The drama of falling emerging market (EM) currencies taught us some lessons. The lessons were long overdue. Just that the lessons taught us what we already knew. We can’t follow the monetary policies of America which, simply labeled, is ‘bad economics’. If we keep on overspending on stimulus without managing our macros well, we will get the whack. Simply put, we are no more than just another EM. A market economy that gets a share of global investments, we compete with a whole lot of other EM nations to get our share of global investment flows. The faith the global investors show in us is constantly reviewed. We are a nation on watch. Just that the UPA acted like the Emperor in his new clothes and paraded around the world seeking investments as if we are the only alternative for global investors among the EMs. When America talked of ending QE, we instantly came under closer scrutiny. The punishment was instantaneous. Now, that America is set to walk the talk, we need to see how events pan out. Is the end of QE discounted already in EMs or is there more tumult awaiting us? The worry is that our stimulus is not ending anytime soon with elections around the corner. The coming weeks will tell how the world views India.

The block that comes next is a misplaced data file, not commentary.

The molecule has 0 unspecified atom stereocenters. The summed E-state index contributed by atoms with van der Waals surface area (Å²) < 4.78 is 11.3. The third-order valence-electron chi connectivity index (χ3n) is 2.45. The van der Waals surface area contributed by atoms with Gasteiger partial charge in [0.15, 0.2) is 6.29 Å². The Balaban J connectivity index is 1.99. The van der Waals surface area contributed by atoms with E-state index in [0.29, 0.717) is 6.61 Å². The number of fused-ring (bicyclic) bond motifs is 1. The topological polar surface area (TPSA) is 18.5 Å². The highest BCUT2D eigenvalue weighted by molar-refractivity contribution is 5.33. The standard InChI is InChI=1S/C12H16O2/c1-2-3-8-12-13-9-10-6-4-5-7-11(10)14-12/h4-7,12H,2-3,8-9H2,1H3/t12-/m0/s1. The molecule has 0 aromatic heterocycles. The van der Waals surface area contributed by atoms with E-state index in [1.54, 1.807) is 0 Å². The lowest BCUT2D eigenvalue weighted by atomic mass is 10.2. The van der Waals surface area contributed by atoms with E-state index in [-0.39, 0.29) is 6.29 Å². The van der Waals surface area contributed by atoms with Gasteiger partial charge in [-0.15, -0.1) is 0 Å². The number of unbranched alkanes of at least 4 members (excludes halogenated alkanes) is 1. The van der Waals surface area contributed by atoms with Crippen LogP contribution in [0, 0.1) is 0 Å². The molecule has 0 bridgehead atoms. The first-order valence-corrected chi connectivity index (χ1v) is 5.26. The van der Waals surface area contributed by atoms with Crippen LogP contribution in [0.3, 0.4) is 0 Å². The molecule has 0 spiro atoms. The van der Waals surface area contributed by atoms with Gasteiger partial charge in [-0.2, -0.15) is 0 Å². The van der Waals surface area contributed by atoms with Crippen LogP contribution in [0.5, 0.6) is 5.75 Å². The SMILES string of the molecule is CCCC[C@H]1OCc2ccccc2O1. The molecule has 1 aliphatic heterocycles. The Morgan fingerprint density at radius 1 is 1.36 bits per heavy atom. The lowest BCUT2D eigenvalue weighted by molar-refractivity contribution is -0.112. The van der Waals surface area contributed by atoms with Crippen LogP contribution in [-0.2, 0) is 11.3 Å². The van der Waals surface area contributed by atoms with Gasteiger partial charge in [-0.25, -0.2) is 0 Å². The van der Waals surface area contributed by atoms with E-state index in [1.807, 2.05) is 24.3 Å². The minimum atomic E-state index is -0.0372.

Market sentiment is a poor driver of long term investing.
Events often impact market valuations in a way that affects investor behavior. Confidence tends to get impacted by event risks and leaves investors maimed and frozen in action. Often, investors go inactive when they must be acting with conviction. How can one show conviction when events are scary? The simple truth is events come and go. Economic fundamentals are far more consistent and predictable. So, predicting events and investor responses to them may at best be exciting. But, their productivity to your investment outcome will be marginal. Economic fundamentals change more slowly and decisively making it far easier to anticipate them. This is precisely why investment analysis works better when primacy is given to economic analysis. Politics is a distraction to serious investing and overly focusing on it will leave you behind in the investment race. Better business judgment doesn’t need better political sentiment.
Before sentiment recovers, your confidence needs to grow.